5. I agree with Bonnie. The elephant in the room is mental illness, not gun control. However, in the ’50s, ’60s and ’70s there were mentally ill folks, but they didn’t go around killing innocent people based on their lopsided beliefs. Intense hatred and prejudice are learned traits. People don’t pop out of the womb hating or judging others. It is passed on by others who have the same narrow focus.

    Ronnie Reagan is the president who decided to close all of the mental hospitals, sometime in the early ’80s, I believe. Too expensive to keep all those crazy folks locked up. Another asinine move that ranks right up there with his trickle down economic theories. Santorum and Graham are the two current candidates who are saying this is a crime against Christians, even when the perpetrator has confessed his real motive, getting rid of the blacks.


    1. Charles: Nice try on blaming Reagan. Doesn’t hold up, however. You inspired me to go Googling. Appears my initial memories were correct. The ever-growing trend to empty mental facilities happened mostly in the 1960s and 1970s, but it did continue on into the 1980s. There were a number of causes. Financial, as you mention. A greater trust in medications. And the “Live Free!” mentality of those decades, which formed political pressure. So, all told, there were a number of causes. It wasn’t “Reagan’s fault” any more than it later was “Bush’s fault.” Ah, you people.

      As far as Santorum and Graham blaming this event on anti-Christian sentiment, that is cuckoo.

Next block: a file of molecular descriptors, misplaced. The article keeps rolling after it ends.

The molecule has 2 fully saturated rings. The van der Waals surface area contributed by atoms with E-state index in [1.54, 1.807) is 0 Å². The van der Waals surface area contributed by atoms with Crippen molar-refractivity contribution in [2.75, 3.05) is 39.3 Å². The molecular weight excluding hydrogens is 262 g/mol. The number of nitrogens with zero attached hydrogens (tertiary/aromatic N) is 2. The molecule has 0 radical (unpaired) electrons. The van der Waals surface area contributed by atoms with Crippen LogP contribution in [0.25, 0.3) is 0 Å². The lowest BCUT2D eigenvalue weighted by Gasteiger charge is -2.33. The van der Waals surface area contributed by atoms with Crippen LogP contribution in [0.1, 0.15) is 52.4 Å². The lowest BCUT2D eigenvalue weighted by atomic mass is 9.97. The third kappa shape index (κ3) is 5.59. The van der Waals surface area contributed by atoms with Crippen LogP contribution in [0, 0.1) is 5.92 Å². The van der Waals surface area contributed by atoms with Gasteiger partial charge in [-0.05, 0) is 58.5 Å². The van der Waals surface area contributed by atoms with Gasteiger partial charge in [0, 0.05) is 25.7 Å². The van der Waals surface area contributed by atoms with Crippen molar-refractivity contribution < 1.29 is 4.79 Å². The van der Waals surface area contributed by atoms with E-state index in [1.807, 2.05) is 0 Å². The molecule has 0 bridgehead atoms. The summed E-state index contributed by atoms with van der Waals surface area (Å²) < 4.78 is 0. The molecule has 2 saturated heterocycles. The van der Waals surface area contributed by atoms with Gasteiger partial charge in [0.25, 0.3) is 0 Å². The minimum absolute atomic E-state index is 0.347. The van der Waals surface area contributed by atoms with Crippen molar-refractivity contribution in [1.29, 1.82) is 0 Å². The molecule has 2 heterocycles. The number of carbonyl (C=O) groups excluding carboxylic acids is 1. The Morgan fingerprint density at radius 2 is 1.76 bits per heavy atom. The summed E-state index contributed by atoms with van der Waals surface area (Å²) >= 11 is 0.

1. See my comment above and Google that. And “you people” is name-calling, or at the very least not up to your usual standards of politeness.


  6. The Germanwings co-pilot Andreas Lubitz, who deliberately crashed a plane with 150 people onboard, had undergone psychiatric treatment and had been taking dangerous SSRI psychotropic drugs which have been linked to numerous cases of mass murder and suicides.

    If the FDA was not under the total control of the pharmaceutical companies, they would not permit the use of these dangerous drugs.


      1. Is it better to institutionalize the mentally ill, where they can be fed, medicated and kept clean, or is it better to let them run wild and live in the Hooverville in my alley? I vote for the institution.
        And yes, this was a movement of the left to open the asylums and let people have the right to live crazy.
        I am sure Ronald Reagan thought Hinckley belonged in one.


        1. De-institutionalization really got under way under Jimmy Carter. http://www.presidency.ucsb.edu/ws/?pid=32339

          However, when Mr. Reagan went into office, the country was suffering from high inflation and high unemployment. Budgets were cut all around, and the mentally ill had no lobbyist. They were left to their own devices.


  7. “You people” indeed…I thought about this way too much today…those two words are so divisive…in any context. “You people” as in black…”You people” as in white…”You people” as in gay…”You people” as in those who think differently than you…

    As to the two points of the post…I agree…gun control is not possible at this point…far out of control….the problem is America teaching young people that other people’s lives have no value. As far as putting blacks or any other minority on a pedestal…offer proof…other than quotes from Michelle Malkin or Ann Coulter…two ignorant hot babes who don’t have a whole brain between them…saludos…


    1. Charles: You and Kim might want to take a deep breath on “you people,” which I tossed out with a light heart. Yes, I know sometimes it is not used with a light heart. I think most of the time, the great majority, it’s neither here nor there, just referring to a group that the speaker does not belong to.


  8. I love people blaming Reagan for this. A more likely culprit are side effects of psychotherapeutic drugs. Most, if not all, of these shootings have occurred in the setting of the patient taking psychotropic drugs.